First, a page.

Vacheron Constantin Dress Watch

Vacheron Constantin Dress Watch

A gentle sun shines on the city. Locals on their way to work mill about amid the cacophony of daily life. Above the fray, a man is just sitting down to his morning hot chocolate and croissant.

The morning’s papers lay in front of him, the ink on their pages still crisp and unsullied. With a mouthful of pastry, he surveys the headlines. The Americans, it seems, have managed to harness the power of the atom—this time in a nuclear-powered submarine, the world’s first.

With tensions on the rise between East and West, so soon after the last war, the image of this submarine silently slinking up and down the world’s coastlines is enough to give him pause. He swallows his croissant and turns the page. An ad catches his eye: it’s of a watch, elegant and gold—and, above all, thin.

The thinnest, in fact, if the advertisement is to be believed.

La montre la plus plate du monde. The words were a clarion call, a triumphant trumpeting of a venerable manufacture’s latest feat. The flattest watch in the world.

The man glances down at his bare wrist beneath his shirt cuff. True, he had been meaning to buy a new watch, ever since his last one broke. He tears the ad from the paper and tucks it into his coat pocket.

After finishing his breakfast, he dons his hat and descends the winding staircase to the street. A glimpse of a street clock tells him that there’s still some time left before he’s expected at the office. Just enough, he thinks, to buy that watch.

Although our gentleman is fictional, he might very well have existed. 1955 marked the bicentennial of Vacheron Constantin, then—as now—one of the most venerated of Swiss watch manufactures. An ad like the one in our story did appear that year, announcing the creation of “the flattest watch in the world,” which was powered by the Calibre 1003.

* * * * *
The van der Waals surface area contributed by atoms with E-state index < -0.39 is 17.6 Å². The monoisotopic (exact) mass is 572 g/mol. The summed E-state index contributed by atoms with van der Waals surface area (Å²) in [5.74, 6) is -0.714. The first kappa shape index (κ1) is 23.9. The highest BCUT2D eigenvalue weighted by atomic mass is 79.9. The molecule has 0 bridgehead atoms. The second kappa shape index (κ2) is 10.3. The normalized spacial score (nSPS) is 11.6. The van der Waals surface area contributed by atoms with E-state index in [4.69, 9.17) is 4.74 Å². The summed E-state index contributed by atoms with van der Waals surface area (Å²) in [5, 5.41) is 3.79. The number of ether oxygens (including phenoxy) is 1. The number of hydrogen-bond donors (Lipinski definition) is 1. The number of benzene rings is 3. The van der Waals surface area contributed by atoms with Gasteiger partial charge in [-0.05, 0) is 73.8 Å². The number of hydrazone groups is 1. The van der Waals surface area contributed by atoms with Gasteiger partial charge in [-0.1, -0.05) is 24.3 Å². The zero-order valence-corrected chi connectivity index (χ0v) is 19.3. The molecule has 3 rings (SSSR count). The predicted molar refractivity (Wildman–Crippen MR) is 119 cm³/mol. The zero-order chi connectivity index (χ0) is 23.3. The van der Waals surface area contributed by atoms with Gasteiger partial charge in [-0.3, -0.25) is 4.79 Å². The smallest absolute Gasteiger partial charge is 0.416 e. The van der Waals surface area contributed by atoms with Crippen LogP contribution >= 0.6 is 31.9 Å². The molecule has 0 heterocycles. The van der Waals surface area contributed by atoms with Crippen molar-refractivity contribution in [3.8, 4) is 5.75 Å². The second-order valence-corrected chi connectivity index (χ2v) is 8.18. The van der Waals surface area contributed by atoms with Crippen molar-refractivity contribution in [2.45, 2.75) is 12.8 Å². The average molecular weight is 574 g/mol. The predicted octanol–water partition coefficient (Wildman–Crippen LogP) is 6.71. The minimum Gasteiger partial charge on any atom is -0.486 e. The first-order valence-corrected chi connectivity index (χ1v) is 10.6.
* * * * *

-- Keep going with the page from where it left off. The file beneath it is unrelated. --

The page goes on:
Vacheron had long been at the fore of producing thin watches, thanks in part to its relationship with Jaeger-LeCoultre. Changing tastes in the early 19th-century had called for tighter-fitting clothes, which necessitated slimmer watches, and Edmond Jaeger was among the first watchmakers to answer that call. Now, though watches had migrated to the wrist, the taste for thin watches remained the same. It wasn’t long before the manufacture from Le Sentier entered into exclusive agreements to provide ultra-thin calibres to other manufactures—Vacheron among them. The movement that powered the “flattest watch in the world,” the Calibre 1003, first saw life as JLC’s Calibre 803, which JLC provided exclusively to Vacheron and Audemars Piguet.

This watch, a Reference 6361, is powered by the Calibre 1002, a cousin of the Calibre 1003 that was also made by Jaeger-LeCoultre. At 2.94mm thin (as opposed to the Calibre 1003’s 1.64mm), the Calibre 1002 is not an ultra-thin calibre, but it’s still thin enough to merit praise. In an industry where parts are minuscule enough as it is, it takes true expertise to construct a thin watch.

With an 18k pink gold case with a coin-edge bezel, this watch radiates with strong mid-century vibes. The austerity of the dial’s elegant stick markers call to mind the Patek Philippe Calatrava. But the cross at 12 o’clock says it all—it signifies that this is from Vacheron at the zenith of its power, a mark of refinement, as it is for the person who wears it.


SKU: AS02440

18k pink gold case is approximately 34.5mm (excluding crown). Reference 6361. Calibre 1002 Manually-Wound Movement. Circa 1950s.

Overall Condition: Case is in very good condition overall with only the slightest signs of use and wear in keeping with age. Dial is in very good condition overall with some signs of age, including light spotting, particularly at 9 o'clock. Unsigned crown. Case back is engraved "J. Howard Sigrist."

Includes one 19mm brown lizard skin strap.

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